Background: Elevated homocysteine levels increase cardiovascular risk although the mechanism is not well understood. Since thrombosis plays an important role in plaque development and acute coronary syndromes, hyperhomocysteinemia may increase risk by increasing the thrombotic potential.
Methods and results: Hemostatic risk factors were measured in 3,216 individuals (1,451 men and 1,765 women) free of cardiovascular disease who participated in cycle 5 of the Framingham Offspring Study. An increase in homocysteine level was associated with a rise in plasminogen activator inhibitor (PAI-1), tissue plasminogen activator (TPA) antigen, von Willebrand factor and fibrinogen level. After regression analyses adjusting for covariates, there remained significant associations between homocysteine and PAI-1 and TPA antigen.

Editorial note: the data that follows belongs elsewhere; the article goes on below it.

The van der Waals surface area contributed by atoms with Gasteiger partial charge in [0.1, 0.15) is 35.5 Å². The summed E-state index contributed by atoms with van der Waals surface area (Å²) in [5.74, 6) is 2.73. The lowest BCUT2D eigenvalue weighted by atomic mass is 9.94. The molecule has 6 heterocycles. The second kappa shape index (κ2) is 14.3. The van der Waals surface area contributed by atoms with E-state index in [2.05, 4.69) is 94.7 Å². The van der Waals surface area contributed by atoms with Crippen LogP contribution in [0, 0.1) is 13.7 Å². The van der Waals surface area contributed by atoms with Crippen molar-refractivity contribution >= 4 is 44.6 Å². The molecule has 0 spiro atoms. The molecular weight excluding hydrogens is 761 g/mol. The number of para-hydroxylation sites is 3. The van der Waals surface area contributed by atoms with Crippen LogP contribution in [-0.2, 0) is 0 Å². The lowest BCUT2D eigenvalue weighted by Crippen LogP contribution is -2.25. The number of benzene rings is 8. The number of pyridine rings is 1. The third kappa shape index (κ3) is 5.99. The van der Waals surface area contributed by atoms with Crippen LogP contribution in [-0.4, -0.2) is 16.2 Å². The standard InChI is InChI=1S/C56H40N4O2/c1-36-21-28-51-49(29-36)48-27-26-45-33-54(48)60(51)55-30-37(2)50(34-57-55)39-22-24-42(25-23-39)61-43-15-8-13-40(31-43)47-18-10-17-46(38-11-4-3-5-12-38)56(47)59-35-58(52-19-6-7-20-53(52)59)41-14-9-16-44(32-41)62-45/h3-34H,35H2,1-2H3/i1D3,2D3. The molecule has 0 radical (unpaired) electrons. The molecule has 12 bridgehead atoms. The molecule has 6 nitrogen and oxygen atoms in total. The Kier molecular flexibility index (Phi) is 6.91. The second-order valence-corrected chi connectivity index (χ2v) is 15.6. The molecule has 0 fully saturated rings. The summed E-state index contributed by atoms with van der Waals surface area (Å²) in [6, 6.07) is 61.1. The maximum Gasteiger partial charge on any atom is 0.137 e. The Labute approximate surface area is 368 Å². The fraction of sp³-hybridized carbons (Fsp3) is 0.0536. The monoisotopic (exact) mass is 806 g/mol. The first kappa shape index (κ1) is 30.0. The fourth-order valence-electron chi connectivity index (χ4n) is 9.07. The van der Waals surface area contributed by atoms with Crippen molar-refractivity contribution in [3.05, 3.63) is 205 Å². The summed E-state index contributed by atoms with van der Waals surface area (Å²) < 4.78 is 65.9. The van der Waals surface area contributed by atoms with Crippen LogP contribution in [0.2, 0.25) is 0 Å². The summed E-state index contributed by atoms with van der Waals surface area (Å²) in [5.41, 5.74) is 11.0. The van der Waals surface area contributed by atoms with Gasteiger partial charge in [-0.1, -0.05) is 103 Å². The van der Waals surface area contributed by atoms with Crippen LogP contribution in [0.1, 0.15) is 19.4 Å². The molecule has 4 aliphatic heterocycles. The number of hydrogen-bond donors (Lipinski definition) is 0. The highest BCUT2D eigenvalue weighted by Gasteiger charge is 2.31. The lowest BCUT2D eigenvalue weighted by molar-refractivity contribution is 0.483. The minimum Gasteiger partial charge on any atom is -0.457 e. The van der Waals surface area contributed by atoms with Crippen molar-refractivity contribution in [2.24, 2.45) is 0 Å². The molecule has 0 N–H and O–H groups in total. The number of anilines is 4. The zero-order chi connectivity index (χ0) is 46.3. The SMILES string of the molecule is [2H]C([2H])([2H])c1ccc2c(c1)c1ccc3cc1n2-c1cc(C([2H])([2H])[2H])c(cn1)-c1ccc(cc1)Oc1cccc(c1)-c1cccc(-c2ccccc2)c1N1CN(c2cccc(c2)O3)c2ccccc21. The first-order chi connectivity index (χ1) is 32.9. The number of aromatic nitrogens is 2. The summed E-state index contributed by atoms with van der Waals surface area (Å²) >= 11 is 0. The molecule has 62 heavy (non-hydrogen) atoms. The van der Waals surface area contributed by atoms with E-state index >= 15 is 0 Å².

Conclusion: Increasing homocysteine levels are associated with impaired fibrinolytic potential, as indicated by increased PAI-1 and TPA antigen levels. These data suggest that folic acid and other homocysteine lowering therapies may decrease cardiac events through a reduction in thrombotic tendency.